In a recent article in the Journal of Obesity (2014), Tracy Tylka, Ph.D. and her colleagues cite a study by Brownell and Rodin from 20 years ago – (20 years ago!) that described medical, metabolic, and psychological negative effects related to weight cycling.

Then theses same authors go on to cite the more recent  Framingham Heart Study, (a very large group of individuals over a long period of time) which indicated that

weight cycling was strongly linked to overall mortality, as well as mortality and morbidity associated with coronary heart disease in both men and women.

Shouldn’t we be concerned with this since yo-yoing or weight cycling is such a common experience among dieters?

And what about the disordered eating that is associated with dieting?

Most people who have done much dieting know what happens when “it is over” or has been “blown”.

The experience is typically described as eating anything and everything they missed before starting over again.

According to the Binge Eating Disorder Association, “dieting/restrictive or irregular eating patterns” is one of the risk factors for developing Binge Eating Disorder, which is an eating disorder.

And successful dieting, especially that which keeps someone at a lower body weight than where their body would be genetically pre-disposed, with closer examination, might meet criteria for an eating disorder.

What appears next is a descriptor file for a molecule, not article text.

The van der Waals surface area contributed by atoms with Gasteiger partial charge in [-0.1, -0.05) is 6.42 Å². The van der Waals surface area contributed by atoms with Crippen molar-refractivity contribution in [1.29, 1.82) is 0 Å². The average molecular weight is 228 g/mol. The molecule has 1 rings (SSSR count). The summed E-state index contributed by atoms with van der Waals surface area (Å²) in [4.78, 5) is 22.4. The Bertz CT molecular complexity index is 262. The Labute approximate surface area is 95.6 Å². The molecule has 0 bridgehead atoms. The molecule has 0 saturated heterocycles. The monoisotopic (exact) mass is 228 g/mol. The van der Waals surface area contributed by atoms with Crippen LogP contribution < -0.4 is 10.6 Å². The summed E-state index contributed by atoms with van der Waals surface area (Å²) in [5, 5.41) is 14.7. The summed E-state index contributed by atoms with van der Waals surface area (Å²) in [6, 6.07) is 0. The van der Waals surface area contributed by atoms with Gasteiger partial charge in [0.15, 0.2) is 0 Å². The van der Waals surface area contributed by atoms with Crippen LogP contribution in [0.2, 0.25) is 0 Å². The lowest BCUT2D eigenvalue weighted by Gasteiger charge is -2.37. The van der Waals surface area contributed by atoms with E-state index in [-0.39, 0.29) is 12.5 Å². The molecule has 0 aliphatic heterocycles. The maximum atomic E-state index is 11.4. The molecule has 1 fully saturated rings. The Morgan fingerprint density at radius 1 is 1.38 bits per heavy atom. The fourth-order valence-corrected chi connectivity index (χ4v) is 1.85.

This, however, may go un-noticed due to the same misguided stereotypes about weight and health. They are thin or “normal” weight and so they must be healthy.

I hope that you can feel my passion around this topic!

Take a moment to listen to this great YouTube video, by Evelyn Tribole, one of the authors of Intuitive Eating, as she talks about the dangers of dieting.

We need to get the message out that dieting isn’t the answer so that when people do leave dieting behind for work on sustainable self-care, such as attuned (another word for intuitive) eating, they feel supported around this choice.

As it is now, even if people are motivated to put weight loss on the shelf and work on other health enhancing behaviors the pressure, to diet and lose weight, is so constant and pervasive that this may be scary to admit.

I hear this from my clients in their hesitation to let others know of the work they are doing.

Although, they are noticing significant changes in their self-confidence, stress levels and health indices such as blood sugar and blood pressure, because they have not necessarily lost weight, they are worried about sharing what they are doing with others, for fear of being judged.